Ok, so the black hole glitch, as you may or may not know, is triggered by a high number of overlapping rods, so before we can do any math, lets define what we mean by an overlap:

An overlap, o, is an intersection of two different rods, or two different rods connected at a joint

Another important thing to note is that any two given rods can define at most one o.

Now we can solve some problems.

Problem

Given a stack of n rods connected at a single joint (commonly known as a weight, or a neutrino rod), what is o?

To solve this problem, let's start from the bottom, and work our way up.

When we have only one rod (n=1), we know that o=0.

With two rods, o=1.

With three rods, we gotta remember that each rod "handshakes" each other rod, so o=3.

With four rods it gets interesting, and n=6.

If we made a chart, it would look like this:

n | o

1 | 0

2 | 1

3 | 3

4 | 6

5 | 10

6 | 15

...

I'm not gonna offer a proof, but we can see from the table (and if we keep going on, the pattern continues), is that each value of o goes up by n-1 each time.

So, the recursive definition of o as a function of n is as follows:

f(n) = (n-1) + f(n-1)

where f(1) = 0

But wait, we still haven't answered the problem, and we're already getting bored, so let's go back to what we're trying to accomplish.

Take any value of n, such as 50... what is o?

Look, we obviously have a problem, as our recursive definition is as good as a potato for figuring out the answer (potatoes taste good, but can't do math), because starting at 50 and going back and back until 1 takes a long time. Sure, it's fun and easy to get a computer to do, and a quick run of the program

- Code: Select all
`print (overlaps(50));`

function overlaps(x) {

if (x == 1) {

return 0;

}

else {

return x - 1 + overlaps(x - 1);

}

}

gives us 1225 as an answer, but if we want to do this by hand, we need an iterative way of dealing with the problem.

Ok, again, I'm not going into exactly how we derive this, but n choose 2 gives us the equation:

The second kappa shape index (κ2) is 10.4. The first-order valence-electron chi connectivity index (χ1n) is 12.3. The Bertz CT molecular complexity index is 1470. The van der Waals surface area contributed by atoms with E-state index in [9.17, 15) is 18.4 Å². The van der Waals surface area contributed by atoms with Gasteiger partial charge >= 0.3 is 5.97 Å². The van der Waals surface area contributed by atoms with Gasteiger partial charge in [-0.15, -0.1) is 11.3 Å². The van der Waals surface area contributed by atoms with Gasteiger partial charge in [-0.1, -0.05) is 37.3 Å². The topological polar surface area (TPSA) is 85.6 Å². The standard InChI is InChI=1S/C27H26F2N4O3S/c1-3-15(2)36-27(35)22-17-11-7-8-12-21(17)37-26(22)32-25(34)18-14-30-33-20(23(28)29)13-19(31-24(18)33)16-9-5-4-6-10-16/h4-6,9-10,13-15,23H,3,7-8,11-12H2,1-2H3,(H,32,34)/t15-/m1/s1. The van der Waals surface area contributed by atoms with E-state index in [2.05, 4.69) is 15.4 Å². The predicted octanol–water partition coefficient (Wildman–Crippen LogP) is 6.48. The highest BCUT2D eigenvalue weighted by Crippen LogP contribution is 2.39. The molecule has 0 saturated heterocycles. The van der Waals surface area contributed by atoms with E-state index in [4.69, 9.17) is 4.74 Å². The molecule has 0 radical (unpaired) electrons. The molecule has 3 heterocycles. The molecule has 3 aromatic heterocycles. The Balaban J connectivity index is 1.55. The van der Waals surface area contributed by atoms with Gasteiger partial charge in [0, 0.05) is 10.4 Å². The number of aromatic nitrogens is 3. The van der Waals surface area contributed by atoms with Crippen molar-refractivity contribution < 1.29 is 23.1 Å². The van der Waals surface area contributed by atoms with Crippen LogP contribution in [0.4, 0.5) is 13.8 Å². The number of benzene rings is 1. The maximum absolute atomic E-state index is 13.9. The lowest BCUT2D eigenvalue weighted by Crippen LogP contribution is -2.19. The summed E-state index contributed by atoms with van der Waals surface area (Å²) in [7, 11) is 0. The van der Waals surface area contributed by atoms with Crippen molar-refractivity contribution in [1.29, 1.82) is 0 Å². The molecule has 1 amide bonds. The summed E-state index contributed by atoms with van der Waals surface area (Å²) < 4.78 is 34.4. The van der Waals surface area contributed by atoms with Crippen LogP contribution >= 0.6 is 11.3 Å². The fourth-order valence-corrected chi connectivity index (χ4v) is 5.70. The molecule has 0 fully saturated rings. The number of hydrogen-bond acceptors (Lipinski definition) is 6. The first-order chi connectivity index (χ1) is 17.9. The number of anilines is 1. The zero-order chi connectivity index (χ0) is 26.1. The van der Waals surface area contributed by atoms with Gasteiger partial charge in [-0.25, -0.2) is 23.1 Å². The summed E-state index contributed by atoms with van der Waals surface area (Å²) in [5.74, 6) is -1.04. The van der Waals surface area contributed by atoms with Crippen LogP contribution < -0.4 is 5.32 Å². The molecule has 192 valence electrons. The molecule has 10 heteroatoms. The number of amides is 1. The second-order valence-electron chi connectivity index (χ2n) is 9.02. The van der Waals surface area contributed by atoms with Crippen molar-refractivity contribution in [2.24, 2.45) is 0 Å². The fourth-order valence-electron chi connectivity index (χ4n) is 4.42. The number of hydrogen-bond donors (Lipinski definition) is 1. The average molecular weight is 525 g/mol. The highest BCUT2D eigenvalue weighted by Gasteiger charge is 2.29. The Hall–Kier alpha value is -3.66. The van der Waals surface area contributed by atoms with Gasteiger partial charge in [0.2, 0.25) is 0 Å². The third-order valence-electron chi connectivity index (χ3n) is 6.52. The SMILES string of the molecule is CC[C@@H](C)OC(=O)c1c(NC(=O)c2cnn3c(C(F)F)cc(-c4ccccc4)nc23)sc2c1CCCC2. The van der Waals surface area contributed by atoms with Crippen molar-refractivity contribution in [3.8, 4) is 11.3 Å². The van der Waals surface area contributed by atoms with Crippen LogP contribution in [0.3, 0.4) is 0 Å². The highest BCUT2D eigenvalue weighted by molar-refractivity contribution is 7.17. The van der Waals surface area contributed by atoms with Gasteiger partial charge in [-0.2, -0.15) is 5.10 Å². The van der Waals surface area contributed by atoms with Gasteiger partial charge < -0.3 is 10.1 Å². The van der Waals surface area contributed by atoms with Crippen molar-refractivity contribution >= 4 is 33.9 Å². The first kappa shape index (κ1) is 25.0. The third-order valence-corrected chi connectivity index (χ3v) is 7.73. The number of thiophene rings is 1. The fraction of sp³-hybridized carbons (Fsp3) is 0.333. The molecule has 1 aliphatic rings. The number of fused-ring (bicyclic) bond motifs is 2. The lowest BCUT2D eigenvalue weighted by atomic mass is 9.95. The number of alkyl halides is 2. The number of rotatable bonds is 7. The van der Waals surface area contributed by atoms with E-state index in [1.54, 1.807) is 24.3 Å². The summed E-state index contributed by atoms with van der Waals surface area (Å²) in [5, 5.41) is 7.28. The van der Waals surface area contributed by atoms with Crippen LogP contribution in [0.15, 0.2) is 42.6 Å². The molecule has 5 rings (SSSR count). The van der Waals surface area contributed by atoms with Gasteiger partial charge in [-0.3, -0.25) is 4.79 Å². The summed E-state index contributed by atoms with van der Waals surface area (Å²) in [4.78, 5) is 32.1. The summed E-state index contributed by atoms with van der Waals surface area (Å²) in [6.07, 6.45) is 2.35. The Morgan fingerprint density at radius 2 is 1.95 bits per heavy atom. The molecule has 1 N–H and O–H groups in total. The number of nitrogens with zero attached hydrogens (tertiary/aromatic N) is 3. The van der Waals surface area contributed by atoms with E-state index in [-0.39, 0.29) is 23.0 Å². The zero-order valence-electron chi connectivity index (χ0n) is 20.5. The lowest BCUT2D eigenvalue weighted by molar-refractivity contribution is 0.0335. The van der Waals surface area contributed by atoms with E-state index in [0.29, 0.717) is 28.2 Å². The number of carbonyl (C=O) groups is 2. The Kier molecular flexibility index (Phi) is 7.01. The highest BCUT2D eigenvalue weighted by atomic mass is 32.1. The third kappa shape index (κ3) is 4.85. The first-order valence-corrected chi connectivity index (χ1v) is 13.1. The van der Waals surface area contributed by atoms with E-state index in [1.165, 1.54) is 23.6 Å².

n * (n-1)

2!

or simply:

n * (n-1)

2

(* is the multiplying operator)

This makes sense, because 50 times 49 divided by 2 is... 1225 .

The final function is:

f(n) = n * (n-1) / 2

So, now that we've got this equation, we have solved the first problem.

Problem

What is the minimum o required for the Black Hole Glitch to trigger? (This problem is assuming that this value is constant throughout every design/situation. We'll test this later.)

The first thing to do is find out how many rods are required to trigger the glitch in the simplest case, where there is one weight of sticks connected at a single joint. The lowest amount of rods happens to be 65 (no matter which kind of rod is used), so now it is quite trivial to find out o.

Either one of our algorithms will give us the answer of 2080.

The Road Ahead

Now that we know what o is required to trigger a black hole for a single weight, we can do some tests to see if this is consistent throughout any design.

A weight of 32 and a weight of 33 which overlap trigger the glitch. Deleting one rod stops it from triggering.

Two weights of 45 rods, one of 10, one of 4, and one of 3 (the total o of these weights is 2080) also triggers the glitch, but does not appear to be the least amount of rods that does in that configuration... anyone knows why? Perhaps it's something from the Note section at the bottom of the page.

Applications

Ah, so what can we do with this information? Perhaps someone with the API could find the average o of designs on levels with given difficulty and workshop size, so that we could make Black Hole resistant levels? I don't know, but I'm sure something useful can come out of this.

Note

Static and dynamic objects and goal pieces also effect Black Holes... I was testing on a blank level without any objects except the workshop and goal area.

It seems that rods which are near each other but don't overlap also count as they overlap....

If anybody has any comments, or something that I made a mistake in, use that comment section down there.... Thanks!